Reindeer in Finland Are Getting Fabulous Glittering Antlers to Help Save Their Lives

It's to prevent accidents, not to make them look like disco divas, but still

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Anne Ollila / AP

In this picture taken on Feb. 15, 2014 in Rovaniemi, Finland and provided by the Reindeer Herders' Association, a reindeer is seen with fluorescent antlers after a test in which Finnish herders dabbed it with fluorescent paint.

What’s that? That fabulous creature with glittery antlers protruding from his head? Oh, that’s just a Finnish reindeer.

In an attempt to prevent road deaths, reindeer herders in Finland have begun painting the animals’ antlers with fluorescent dye to make them more visible to drivers, the Associated Press reports. The Finnish Reindeer Herder’s Association is currently testing this method to see how the creatures react — and to determine if the dye can withstand Finland’s harsh Arctic climate.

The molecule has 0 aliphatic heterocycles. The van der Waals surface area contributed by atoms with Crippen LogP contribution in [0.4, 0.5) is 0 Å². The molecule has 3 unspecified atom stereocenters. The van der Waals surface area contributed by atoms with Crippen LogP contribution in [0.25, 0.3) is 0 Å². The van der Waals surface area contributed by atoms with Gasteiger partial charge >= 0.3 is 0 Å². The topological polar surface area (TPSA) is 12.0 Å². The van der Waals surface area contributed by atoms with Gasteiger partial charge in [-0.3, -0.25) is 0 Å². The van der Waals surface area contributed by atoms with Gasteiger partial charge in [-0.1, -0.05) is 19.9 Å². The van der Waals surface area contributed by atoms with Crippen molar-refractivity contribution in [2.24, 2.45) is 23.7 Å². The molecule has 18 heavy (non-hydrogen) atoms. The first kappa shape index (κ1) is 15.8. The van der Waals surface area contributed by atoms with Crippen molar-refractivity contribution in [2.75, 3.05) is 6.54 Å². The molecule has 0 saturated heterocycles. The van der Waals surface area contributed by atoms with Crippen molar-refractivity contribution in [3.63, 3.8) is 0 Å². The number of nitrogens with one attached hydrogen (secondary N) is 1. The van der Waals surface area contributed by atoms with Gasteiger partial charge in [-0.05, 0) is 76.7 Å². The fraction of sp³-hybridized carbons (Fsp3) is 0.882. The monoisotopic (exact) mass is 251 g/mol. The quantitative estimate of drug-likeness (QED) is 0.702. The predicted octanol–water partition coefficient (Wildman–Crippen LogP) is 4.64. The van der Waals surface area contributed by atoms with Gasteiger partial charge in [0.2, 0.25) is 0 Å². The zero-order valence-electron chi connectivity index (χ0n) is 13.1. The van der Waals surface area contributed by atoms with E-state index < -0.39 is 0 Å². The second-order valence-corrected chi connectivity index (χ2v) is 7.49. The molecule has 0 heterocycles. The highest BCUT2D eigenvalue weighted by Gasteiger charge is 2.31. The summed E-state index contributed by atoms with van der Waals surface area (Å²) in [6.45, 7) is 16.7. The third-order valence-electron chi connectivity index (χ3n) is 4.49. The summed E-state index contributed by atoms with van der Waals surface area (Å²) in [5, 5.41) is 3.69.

Every year, there are between 3,000 and 5,000 accidents involving reindeer in Finland, The Guardian reports. So if this strategy proves successful for the 20 animals who’ve received the makeover so far, herders will apply it as a more widespread solution across the Lapland region, home to around 200,000 reindeer.

Previous attempted solutions like reflectors and reflective tape have failed because the reindeer rip them off and then probably eat them or something. And tourists apparently steal reindeer warning signs as souvenirs. So we’re really hoping this new glittery-antler strategy works — mostly because, you know, we want fewer animals to die, but also because reindeer with radiant antlers look like fabulous disco divas.